Ace Of Aces (US Gold) Review | Sinclair User - Everygamegoing

Sinclair User

Ace Of Aces
By U. S. Gold
Spectrum 48K

Published in Sinclair User #60

Ace Of Aces

January, 1943. British pride and guts - lots of guts - are needed if you want to become a WW2 Top Gun. Hermann Goering, commander of Germany's Luftwaffe, has proclaimed than no Brit 'planes can bomb Berlin. You've got to prove him wrong.

Strangely enough, Berlin doesn't figure too strongly in this game. You've got three missions plus a practice mode that enables you to get the hang of your RAF Mosquito bomber. Unfortunately, each mission has to be loaded separately, and that can take 20 minutes during which time you have to sit by the Spectrum to make sure that the right segment is loading.

The targets are Nazi bombers, U-Boats and POW trains that are on their way to Berlin: You also have to outrun VI missiles. You view each mission from the cockpit where - as in US Gold's Dambusters - you must take on the role of pilot, navigator gunner and bomb door operator. There the similarities between the two games end. Ace of Aces has better graphics, more action and less strategy than its little brother.

Each mission starts above the clouds. If you're looking for enemy bombers you just move the stick left and right until a dot appears on the radar, then draw it to the centre of the circle where it will appear before you in the sky. If you have trouble spotting it you can switch your view and look out of the left and right cockpit windows. The graphics for these side windows are fantastic. You can see the 'plane's wings and propellors, and the clouds roll in an almost continual slip stream. Don't spend too much time looking out the windows. The Mosquito has a complex control system and if you take your eyes off the dials for too long you could end up spinning into the ground or over heating your engines.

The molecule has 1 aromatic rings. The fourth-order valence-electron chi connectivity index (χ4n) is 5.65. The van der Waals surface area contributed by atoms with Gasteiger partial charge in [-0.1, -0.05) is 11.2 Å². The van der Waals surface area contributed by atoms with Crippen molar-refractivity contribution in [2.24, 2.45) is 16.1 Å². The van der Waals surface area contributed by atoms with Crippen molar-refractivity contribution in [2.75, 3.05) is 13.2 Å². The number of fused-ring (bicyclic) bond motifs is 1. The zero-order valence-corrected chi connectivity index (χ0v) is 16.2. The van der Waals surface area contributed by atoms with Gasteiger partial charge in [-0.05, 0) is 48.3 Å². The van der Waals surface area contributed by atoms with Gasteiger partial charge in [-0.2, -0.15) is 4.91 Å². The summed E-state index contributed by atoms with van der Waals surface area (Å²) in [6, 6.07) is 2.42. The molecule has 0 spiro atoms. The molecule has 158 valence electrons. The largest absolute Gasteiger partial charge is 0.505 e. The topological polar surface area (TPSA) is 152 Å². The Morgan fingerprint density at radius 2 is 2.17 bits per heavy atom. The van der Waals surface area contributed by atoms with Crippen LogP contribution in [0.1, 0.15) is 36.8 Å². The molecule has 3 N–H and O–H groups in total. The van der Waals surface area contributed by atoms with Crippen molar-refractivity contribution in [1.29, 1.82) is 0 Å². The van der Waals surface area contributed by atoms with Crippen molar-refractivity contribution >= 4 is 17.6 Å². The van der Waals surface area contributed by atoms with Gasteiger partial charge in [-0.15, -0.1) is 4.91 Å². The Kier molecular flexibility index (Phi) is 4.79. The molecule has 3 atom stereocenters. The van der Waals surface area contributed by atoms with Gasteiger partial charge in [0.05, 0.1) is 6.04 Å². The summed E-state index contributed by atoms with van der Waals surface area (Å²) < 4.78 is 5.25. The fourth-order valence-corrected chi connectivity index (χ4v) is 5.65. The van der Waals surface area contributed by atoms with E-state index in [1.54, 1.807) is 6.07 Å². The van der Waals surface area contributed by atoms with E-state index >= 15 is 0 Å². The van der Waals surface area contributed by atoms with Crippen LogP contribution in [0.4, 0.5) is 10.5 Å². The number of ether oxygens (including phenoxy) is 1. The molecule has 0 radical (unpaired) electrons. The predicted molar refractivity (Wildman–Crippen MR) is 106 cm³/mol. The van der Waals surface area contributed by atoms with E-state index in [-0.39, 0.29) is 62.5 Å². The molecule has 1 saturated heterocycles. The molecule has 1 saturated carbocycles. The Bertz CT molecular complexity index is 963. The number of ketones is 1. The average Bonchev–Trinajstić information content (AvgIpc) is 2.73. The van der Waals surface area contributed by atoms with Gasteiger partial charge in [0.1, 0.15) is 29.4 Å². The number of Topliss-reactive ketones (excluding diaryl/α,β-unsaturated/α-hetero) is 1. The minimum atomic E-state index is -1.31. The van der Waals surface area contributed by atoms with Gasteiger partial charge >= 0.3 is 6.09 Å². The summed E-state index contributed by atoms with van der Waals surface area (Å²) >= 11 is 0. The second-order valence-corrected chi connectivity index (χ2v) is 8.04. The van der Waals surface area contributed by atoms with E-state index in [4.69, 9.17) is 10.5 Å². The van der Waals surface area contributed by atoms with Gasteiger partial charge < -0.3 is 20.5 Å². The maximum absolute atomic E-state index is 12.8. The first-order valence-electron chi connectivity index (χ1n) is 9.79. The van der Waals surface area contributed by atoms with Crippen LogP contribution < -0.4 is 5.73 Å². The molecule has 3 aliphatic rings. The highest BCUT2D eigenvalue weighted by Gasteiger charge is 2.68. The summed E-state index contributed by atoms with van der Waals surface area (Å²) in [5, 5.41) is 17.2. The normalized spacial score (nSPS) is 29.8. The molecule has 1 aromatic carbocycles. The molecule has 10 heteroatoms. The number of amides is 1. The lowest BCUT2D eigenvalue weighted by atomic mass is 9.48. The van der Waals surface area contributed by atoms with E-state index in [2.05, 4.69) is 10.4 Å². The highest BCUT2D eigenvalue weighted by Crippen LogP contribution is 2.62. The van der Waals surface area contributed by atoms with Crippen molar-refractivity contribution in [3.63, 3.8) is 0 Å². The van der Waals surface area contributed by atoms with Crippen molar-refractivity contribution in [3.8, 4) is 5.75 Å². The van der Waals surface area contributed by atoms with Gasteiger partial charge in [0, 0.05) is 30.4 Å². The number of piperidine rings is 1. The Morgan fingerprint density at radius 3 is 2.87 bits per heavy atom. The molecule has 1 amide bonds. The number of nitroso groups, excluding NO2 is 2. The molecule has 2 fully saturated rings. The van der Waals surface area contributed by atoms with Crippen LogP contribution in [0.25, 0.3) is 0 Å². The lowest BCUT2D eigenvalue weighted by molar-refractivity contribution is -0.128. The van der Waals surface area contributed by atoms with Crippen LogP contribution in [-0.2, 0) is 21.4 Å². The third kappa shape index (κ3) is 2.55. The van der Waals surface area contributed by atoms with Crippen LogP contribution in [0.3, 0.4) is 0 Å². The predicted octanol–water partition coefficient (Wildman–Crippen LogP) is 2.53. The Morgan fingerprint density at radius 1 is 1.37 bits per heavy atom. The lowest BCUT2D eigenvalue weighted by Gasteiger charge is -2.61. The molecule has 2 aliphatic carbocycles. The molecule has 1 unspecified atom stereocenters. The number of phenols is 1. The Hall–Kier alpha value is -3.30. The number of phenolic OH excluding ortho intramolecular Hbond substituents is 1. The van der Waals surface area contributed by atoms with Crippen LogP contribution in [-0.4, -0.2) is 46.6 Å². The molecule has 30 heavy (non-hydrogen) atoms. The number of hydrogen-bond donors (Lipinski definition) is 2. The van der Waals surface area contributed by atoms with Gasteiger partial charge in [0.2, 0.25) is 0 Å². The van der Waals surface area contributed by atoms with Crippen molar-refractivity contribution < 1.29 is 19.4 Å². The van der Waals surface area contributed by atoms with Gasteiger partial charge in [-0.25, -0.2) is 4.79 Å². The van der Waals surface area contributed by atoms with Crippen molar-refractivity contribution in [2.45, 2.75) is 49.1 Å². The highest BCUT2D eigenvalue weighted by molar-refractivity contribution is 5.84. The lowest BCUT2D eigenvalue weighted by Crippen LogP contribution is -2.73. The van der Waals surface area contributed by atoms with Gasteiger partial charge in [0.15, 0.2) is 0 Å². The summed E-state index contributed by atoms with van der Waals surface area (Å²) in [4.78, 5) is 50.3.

The enemy's 'planes aren't dummies. They will tempt you to dangerously low altitudes and force you to run after them in the hope that your engines will catch fire. Nazi bombers can also turn on you and put bullets through the Mosquito's windscreen. Pilot death and crashes into the ground are the most frequent ways in which the game ends.

The weapons you select at the start of each mission depend upon the types of target you're likely to encounter. If you're after other bombers small rockets and cannon shells are the best bet, while the heavier bombs should be used for larger targets as trains and U-Boats.

Maps at the beginning of the game show the positions of rail tracks and the likely submarine haunts. Targets don't turn up conveniently when you fly into enemy territory, especially if they're not combat capable.

You've got to hunt for them and that, next to the long loading period, is likely to irritate you if you're looking for the instant excitement of Gauntlet or even Top Gun. Bear with these irritations, it's not as if they are irrelevant - they allow you to play a larger, more complicated game. Once the action starts you'll look back on the quiet moments with affection.

World War Two has proved to be a popular topic for the top software houses, but it's unlikely that anyone will beat Ace of Aces for some time it's smooth realistic graphics and the difficulties of finding and destroying Nazi war machines far outweigh the unwieldy physical structure of the game. WW2 'plane simulations don't come much better.

Overall Summary

A big improvement on US Colds Dambusters. The graphics and game play are as realistic as you could wish.

Graham Taylor

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